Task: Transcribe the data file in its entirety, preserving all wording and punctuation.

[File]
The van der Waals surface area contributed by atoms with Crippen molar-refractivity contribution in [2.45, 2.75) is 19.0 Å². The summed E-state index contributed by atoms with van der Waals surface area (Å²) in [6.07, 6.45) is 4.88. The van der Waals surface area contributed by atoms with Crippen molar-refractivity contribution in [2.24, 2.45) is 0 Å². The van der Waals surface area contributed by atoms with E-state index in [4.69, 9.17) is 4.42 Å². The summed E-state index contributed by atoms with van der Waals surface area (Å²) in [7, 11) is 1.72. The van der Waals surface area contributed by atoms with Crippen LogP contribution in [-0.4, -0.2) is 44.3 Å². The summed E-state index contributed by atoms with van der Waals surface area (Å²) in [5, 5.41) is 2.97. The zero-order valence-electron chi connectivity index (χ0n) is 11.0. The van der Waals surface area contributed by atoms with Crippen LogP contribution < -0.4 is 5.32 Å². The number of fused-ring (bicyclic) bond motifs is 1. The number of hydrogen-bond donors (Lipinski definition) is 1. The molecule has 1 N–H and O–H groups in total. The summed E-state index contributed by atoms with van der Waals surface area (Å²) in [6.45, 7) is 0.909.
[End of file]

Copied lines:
The van der Waals surface area contributed by atoms with Crippen molar-refractivity contribution in [2.45, 2.75) is 19.0 Å². The summed E-state index contributed by atoms with van der Waals surface area (Å²) in [6.07, 6.45) is 4.88. The van der Waals surface area contributed by atoms with Crippen molar-refractivity contribution in [2.24, 2.45) is 0 Å². The van der Waals surface area contributed by atoms with E-state index in [4.69, 9.17) is 4.42 Å². The summed E-state index contributed by atoms with van der Waals surface area (Å²) in [7, 11) is 1.72. The van der Waals surface area contributed by atoms with Crippen LogP contribution in [-0.4, -0.2) is 44.3 Å². The summed E-state index contributed by atoms with van der Waals surface area (Å²) in [5, 5.41) is 2.97. The zero-order valence-electron chi connectivity index (χ0n) is 11.0. The van der Waals surface area contributed by atoms with Crippen LogP contribution < -0.4 is 5.32 Å². The number of fused-ring (bicyclic) bond motifs is 1. The number of hydrogen-bond donors (Lipinski definition) is 1. The molecule has 1 N–H and O–H groups in total. The summed E-state index contributed by atoms with van der Waals surface area (Å²) in [6.45, 7) is 0.909.